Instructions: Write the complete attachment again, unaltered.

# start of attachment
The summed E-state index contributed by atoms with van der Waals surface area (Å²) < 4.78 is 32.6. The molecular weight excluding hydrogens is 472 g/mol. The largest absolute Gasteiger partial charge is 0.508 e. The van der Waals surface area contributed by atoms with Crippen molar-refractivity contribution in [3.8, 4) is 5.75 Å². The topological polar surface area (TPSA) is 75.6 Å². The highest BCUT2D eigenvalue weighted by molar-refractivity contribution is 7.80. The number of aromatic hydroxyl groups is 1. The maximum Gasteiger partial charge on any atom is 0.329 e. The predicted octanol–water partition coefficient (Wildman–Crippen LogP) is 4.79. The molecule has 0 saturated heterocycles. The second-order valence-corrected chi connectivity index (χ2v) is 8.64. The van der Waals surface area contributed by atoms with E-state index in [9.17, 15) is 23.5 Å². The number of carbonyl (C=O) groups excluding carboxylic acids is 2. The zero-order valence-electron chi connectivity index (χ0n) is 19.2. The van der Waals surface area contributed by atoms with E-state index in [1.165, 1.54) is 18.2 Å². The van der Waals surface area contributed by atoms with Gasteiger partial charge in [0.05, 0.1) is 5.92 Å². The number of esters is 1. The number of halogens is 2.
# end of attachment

The summed E-state index contributed by atoms with van der Waals surface area (Å²) < 4.78 is 32.6. The molecular weight excluding hydrogens is 472 g/mol. The largest absolute Gasteiger partial charge is 0.508 e. The van der Waals surface area contributed by atoms with Crippen molar-refractivity contribution in [3.8, 4) is 5.75 Å². The topological polar surface area (TPSA) is 75.6 Å². The highest BCUT2D eigenvalue weighted by molar-refractivity contribution is 7.80. The number of aromatic hydroxyl groups is 1. The maximum Gasteiger partial charge on any atom is 0.329 e. The predicted octanol–water partition coefficient (Wildman–Crippen LogP) is 4.79. The molecule has 0 saturated heterocycles. The second-order valence-corrected chi connectivity index (χ2v) is 8.64. The van der Waals surface area contributed by atoms with E-state index in [9.17, 15) is 23.5 Å². The number of carbonyl (C=O) groups excluding carboxylic acids is 2. The zero-order valence-electron chi connectivity index (χ0n) is 19.2. The van der Waals surface area contributed by atoms with E-state index in [1.165, 1.54) is 18.2 Å². The van der Waals surface area contributed by atoms with Gasteiger partial charge in [0.05, 0.1) is 5.92 Å². The number of esters is 1. The number of halogens is 2.